Questions

Why can't I I use my HP Recovery Discs on new hard drive!

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Why can't I I use my HP Recovery Discs on new hard drive!

tay916
I have an HP Pavilion a1140n Media Center 2005 Desktop PC. I had the PC serviced because of meltdown. The technician determined it was the hard drive and replaced it with a Western Digital 1TB drive but could not recover the data from the old drive. I tried to use the HP recovery disks but I get the error message "this CD is not for this computer"! I talk to HP online support and the bottom line is I was told I would have to purchase a new operating system because the recovery discs won't work on a new disc drive. Specifically, here are the last several chat lines with Steve, the floor supervisor for HP online support:

Steve : The only solution for this issue is to buy the retail version cds Thomas

Steve : I can understand your concerns but we cannot much in this regard other than getting the retail version cds .

Thomas Yates : You have not explained why you can't give me the CD's that belong to the product key QX3CH-CKRFM-WBQ9B-VQY2W. That's what I bought when I purchased the computer.

Steve : Though I provide you the cds which belongs to product key QX3CH-CKRFM-WBQ9B-VQY2W will not work as you changed the harddrive

Thomas Yates : Why not?

Steve : HP shipped hard drive have special chip which can identify the recovery disc where the normal hard drive dont have.

Thomas Yates : Now I see! What a terrible thing HP has done! Forcing someone to buy a new computer or operating system because of a hard disc problem. I will have to write to corporate and tell them just how I feel. Thanks for your time. But I will not buy another HP anything! So long!

So, now I have a worthless computer with a new hard drive.

Is this really true? Can a manufacture withhold the operating system and in effect, make the computer they sold you inoperable? Is there any other solution to be able to use the recovery discs?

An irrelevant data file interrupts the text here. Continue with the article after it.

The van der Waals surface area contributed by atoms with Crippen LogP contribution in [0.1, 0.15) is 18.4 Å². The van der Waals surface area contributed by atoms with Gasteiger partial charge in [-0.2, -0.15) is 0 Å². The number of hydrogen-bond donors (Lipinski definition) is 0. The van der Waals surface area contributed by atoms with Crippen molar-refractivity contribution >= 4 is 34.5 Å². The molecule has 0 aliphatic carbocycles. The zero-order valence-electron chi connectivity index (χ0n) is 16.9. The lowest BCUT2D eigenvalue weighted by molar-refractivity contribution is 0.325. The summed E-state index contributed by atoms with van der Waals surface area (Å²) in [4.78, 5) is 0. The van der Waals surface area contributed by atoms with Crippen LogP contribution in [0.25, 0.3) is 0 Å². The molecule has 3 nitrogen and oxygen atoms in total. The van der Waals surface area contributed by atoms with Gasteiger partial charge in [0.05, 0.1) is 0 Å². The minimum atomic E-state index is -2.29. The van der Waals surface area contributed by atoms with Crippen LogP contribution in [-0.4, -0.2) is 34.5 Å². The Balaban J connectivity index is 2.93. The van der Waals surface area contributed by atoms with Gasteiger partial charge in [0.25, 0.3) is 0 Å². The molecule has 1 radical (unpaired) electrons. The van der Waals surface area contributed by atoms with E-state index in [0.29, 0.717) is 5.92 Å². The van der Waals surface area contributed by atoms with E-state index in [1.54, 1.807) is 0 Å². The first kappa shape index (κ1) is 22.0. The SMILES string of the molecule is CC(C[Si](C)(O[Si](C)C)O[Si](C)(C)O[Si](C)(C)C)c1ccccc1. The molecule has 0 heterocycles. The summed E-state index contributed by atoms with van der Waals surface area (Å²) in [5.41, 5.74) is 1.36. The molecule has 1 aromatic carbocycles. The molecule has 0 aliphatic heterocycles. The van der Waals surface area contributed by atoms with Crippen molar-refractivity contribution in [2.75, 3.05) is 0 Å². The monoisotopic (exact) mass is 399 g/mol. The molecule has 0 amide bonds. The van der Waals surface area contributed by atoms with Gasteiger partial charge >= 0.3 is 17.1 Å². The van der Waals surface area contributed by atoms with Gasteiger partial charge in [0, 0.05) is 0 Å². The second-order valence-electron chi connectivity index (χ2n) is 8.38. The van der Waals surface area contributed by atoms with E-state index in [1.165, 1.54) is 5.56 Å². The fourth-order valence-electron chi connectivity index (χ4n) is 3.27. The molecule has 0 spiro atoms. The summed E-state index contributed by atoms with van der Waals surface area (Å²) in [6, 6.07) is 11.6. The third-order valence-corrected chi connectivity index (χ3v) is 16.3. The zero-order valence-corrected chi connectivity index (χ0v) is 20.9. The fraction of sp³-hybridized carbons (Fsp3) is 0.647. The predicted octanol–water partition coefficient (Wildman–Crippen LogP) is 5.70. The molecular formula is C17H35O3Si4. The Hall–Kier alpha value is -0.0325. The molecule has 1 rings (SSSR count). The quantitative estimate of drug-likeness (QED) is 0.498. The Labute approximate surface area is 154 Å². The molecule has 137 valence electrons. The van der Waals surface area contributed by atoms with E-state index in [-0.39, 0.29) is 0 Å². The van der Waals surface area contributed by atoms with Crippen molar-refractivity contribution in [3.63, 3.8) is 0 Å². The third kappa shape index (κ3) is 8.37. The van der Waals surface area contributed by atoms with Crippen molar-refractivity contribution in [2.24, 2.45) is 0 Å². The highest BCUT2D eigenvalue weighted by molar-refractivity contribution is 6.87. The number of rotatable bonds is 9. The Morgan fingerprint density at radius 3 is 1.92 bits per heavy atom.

Call me aggravated!
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CHopwood
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I also had a meltdown, but was able to reformat the harddrive. I have the recovery disk set. I still have the OEM drive mounted...however, I still get the same error. This leads me to believe that it is simply microcode on the drive, not a "chip" as your friendly Tier 1 guy told you. Guess I know not to call HP tech support on this one.

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cmatthews
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Think about what HP said. The HD has a "special chip which can identify the recovery disc"...
Would someone explain how a chip can take the active role (like a host CPU) and go out and ID a recovery disk?

1) For economy of scale, the restore disks are mastered by the thousands, so they're all the same.

2) It sounds like the reverse may be true, where the CD will ID a portion of the HD serial number (eg: WD may make a special run of serial numbers just for HP)

3) If the old disk is still somewhat readable, ghost copy over what you can. There are options for continue on error (It could be that the 'special chip' is really a signature partition on the drive)

Yes, this would raise my ire too - Good luck!

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madox99c